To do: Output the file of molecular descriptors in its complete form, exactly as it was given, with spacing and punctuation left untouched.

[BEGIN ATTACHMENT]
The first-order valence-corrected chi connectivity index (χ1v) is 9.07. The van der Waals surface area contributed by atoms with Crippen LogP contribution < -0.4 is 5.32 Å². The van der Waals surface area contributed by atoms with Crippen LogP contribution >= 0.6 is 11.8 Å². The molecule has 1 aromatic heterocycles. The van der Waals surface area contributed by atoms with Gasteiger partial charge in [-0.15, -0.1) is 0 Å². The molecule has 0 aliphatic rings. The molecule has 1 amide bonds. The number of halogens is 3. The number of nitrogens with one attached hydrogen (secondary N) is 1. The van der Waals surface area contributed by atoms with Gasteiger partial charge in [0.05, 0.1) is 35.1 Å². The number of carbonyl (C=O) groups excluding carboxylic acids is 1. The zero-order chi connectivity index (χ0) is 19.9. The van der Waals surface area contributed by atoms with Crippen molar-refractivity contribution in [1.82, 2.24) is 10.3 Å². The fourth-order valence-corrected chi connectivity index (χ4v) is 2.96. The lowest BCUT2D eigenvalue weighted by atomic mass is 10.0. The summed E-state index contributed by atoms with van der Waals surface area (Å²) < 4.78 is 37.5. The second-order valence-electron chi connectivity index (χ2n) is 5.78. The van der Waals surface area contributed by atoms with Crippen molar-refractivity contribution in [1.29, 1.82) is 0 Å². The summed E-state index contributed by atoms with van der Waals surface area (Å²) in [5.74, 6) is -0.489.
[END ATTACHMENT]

The first-order valence-corrected chi connectivity index (χ1v) is 9.07. The van der Waals surface area contributed by atoms with Crippen LogP contribution < -0.4 is 5.32 Å². The van der Waals surface area contributed by atoms with Crippen LogP contribution >= 0.6 is 11.8 Å². The molecule has 1 aromatic heterocycles. The van der Waals surface area contributed by atoms with Gasteiger partial charge in [-0.15, -0.1) is 0 Å². The molecule has 0 aliphatic rings. The molecule has 1 amide bonds. The number of halogens is 3. The number of nitrogens with one attached hydrogen (secondary N) is 1. The van der Waals surface area contributed by atoms with Gasteiger partial charge in [0.05, 0.1) is 35.1 Å². The number of carbonyl (C=O) groups excluding carboxylic acids is 1. The zero-order chi connectivity index (χ0) is 19.9. The van der Waals surface area contributed by atoms with Crippen molar-refractivity contribution in [1.82, 2.24) is 10.3 Å². The fourth-order valence-corrected chi connectivity index (χ4v) is 2.96. The lowest BCUT2D eigenvalue weighted by atomic mass is 10.0. The summed E-state index contributed by atoms with van der Waals surface area (Å²) < 4.78 is 37.5. The second-order valence-electron chi connectivity index (χ2n) is 5.78. The van der Waals surface area contributed by atoms with Crippen molar-refractivity contribution in [1.29, 1.82) is 0 Å². The summed E-state index contributed by atoms with van der Waals surface area (Å²) in [5.74, 6) is -0.489.